Archbishop of Canterbury asked to intervene to save Dales affordable homes scheme

The former Arkengarthdale Primary School.

The Archbishop of Canterbury has been asked to intervene over a bid to turn a former Dales schools into affordable homes.

Community leaders have written to Justin Welby over the sale of Arkengarthdale C of E Primary School, in Langthwaite, which was forced to close a year ago after the number of pupils fell to just five.

The premises, bought from retired Army Colonel Guy Greville Wilson by Arkengarthdale Parochial Church Council for £325 in 1933, was put on the open market two months ago.

A proposal by the not-for-profit charitable Upper Dales Community Land Trust (UDCLT) to create three two-bedroom and one one-bedroom homes for young families has gained widespread support.

It is backed by Arkengarthdale Parish Council, the Yorkshire Dales National Parks Authority and Richmondshire District Council which pledged £150,000 from its affordable housing fund to buy the site based on an independent valuation.

However, Swaledale with Arkengarthdale Parochial Church Council is accepting an offer of £185,000 from an undisclosed buyer after its lay members were told they had a legal duty under charity law to sell to the highest bidder.

Stephen Stubbs, 61, chairman of UDCLT, who was a pupil at the school, said: “The Church has taken a legal view but not considered its moral obligation to the people of Arkengarthdale. The school was bought through local people for the benefit of local people.

“We are extremely concerned. The school building is the last chance to provide affordable housing to secure a more sustainable and brighter future for the community of Arkengarthdale.

“The decision seems to contradict the aims of the Archbishop of Canterbury’s commission to examine housing, church and community, which states ‘We have land and resources that can be used to help meet the need for more affordable housing’.

In this case, it appears his vision to encourage and actively help affordable housing to be created from their estate is not borne out by reality as the exact opposite is happening, with his prophecy being sacrificed in the interests of short-term profit.”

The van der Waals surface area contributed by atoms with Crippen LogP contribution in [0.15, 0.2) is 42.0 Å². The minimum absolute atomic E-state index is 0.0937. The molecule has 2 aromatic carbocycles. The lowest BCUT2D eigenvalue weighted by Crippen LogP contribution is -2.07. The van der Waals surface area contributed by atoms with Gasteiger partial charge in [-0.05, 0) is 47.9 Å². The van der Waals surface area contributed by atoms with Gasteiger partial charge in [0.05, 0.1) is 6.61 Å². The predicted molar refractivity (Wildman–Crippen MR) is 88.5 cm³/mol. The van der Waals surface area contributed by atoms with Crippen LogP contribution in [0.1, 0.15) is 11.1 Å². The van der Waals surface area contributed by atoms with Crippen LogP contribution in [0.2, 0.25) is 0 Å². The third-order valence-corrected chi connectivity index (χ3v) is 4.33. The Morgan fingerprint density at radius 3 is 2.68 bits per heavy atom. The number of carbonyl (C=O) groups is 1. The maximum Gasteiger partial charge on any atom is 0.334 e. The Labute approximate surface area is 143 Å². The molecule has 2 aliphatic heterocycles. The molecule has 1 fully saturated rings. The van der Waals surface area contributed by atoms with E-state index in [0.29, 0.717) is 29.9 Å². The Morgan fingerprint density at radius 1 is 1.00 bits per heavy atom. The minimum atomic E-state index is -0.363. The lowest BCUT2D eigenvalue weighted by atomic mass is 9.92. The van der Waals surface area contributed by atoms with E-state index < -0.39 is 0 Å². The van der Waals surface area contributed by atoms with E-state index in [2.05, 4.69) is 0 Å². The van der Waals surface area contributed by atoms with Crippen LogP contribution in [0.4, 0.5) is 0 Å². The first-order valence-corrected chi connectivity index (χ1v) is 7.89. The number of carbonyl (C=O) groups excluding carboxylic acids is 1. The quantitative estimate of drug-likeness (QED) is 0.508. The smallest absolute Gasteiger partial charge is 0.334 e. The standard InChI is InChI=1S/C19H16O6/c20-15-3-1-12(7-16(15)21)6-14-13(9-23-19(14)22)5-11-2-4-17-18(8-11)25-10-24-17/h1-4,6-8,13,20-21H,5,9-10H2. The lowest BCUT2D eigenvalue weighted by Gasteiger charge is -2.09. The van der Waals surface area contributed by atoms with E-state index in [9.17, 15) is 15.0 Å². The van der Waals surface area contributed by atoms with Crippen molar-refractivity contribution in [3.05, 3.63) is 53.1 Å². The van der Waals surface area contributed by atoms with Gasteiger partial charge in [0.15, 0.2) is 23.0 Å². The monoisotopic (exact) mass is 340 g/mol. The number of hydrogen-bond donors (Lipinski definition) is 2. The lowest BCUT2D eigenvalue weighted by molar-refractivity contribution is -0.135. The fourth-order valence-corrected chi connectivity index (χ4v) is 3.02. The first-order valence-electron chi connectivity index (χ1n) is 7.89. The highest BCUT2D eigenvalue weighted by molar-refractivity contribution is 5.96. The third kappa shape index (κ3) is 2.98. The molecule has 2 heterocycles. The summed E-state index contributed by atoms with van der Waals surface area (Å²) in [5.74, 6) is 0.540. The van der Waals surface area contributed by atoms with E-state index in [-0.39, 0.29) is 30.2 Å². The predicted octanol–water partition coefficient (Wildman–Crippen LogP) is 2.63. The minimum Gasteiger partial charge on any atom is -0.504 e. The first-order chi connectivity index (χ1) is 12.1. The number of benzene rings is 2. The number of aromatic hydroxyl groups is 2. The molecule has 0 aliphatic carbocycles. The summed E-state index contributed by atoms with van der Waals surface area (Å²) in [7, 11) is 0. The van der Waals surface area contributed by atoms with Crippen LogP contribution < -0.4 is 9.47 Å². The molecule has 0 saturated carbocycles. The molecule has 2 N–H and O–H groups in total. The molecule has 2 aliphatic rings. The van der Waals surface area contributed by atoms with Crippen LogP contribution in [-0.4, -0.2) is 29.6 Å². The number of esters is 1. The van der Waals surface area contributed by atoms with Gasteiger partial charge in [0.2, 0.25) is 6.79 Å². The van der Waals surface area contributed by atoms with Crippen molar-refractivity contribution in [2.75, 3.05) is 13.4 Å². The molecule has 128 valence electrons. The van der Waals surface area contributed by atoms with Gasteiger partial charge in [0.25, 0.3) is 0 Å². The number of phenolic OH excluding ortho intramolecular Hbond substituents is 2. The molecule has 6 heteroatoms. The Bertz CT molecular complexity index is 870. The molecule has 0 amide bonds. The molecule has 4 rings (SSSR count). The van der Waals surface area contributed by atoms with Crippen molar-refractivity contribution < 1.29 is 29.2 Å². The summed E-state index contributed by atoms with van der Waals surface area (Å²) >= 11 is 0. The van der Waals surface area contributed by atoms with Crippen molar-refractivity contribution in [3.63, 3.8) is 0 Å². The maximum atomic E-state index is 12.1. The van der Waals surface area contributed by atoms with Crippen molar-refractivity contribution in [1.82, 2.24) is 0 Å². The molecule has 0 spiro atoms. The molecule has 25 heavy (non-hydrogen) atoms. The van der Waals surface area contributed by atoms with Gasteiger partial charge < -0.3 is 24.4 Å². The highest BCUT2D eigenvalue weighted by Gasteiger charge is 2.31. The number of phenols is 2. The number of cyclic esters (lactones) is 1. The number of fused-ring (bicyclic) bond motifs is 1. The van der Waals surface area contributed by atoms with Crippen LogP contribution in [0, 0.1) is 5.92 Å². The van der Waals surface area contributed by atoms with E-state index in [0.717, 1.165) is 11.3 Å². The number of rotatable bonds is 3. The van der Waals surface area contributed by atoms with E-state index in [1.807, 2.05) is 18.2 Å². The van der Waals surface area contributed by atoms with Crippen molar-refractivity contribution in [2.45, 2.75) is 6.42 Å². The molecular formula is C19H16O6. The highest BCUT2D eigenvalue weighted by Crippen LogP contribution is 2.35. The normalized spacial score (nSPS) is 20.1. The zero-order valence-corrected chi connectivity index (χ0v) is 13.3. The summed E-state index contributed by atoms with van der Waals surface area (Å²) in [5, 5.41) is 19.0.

Arkengarthdale parish has seen a 14% decline in its population in seven years to 199 residents, 64% who are aged over 60 compared to the national average of 24%.

Only 14% are under the age of 30 compared to 37% across England.

According to the last Census in 2011, 69 of its 174 households were occupied full-time, the remainder either holiday-lets or second homes. In the past two years there have been eight sales at an average £363,200.

Yvonne Peacock, a North Yorkshire County and Richmondshire District councillor and member of the UDCLT, said: “Without homes for our local families how can our Dales have a sustainable future? We need people to live and work in Arkengarthdale to support our businesses, farming and tourism.

“I am so very disappointed our offer to purchase the school was rejected. Our proposal provided an ideal way forward to provide affordable homes and preserve a community for future generations.”

Mr Stubbs, who is also Chairman of Arkengarthdale Parish Council, has written to the Archbishop of Canterbury in his appeal to Church authorities to review the case.

“We had hoped that after last year’s devastating floods and the current Covid restrictions, Arkengarthdale and indeed the Dales in general would have some good news, a sort of flood/Covid resurgence story,” he added.

Justin Welby, the Archbishop of Canterbury, when establishing his commission, said the purpose of housing should be understood as building homes and communities.

Vicar Rev Caroline Hewlett, who is on the Parochial Church Council said they had really struggled and looked at every possibility to try to sell to the local trust but had no choice.

“We were bound by charity law.

“We are well aware of the problems of housing in the Dales and tried everything but our hands were tied.

“We are very supportive of what the trust wants to do and looked to see if there were ways round it but we are bound to take the highest price.”

 

1 Comment

  1. Does the PCC really HAVE TO SELL the property? Why don’t they lease the land to the Community Land Trust and support the development of affordable homes. They could work in partnership with rather than against the local community. Is the PCC really a charity, or just an exempt religious body under HMRC classification?

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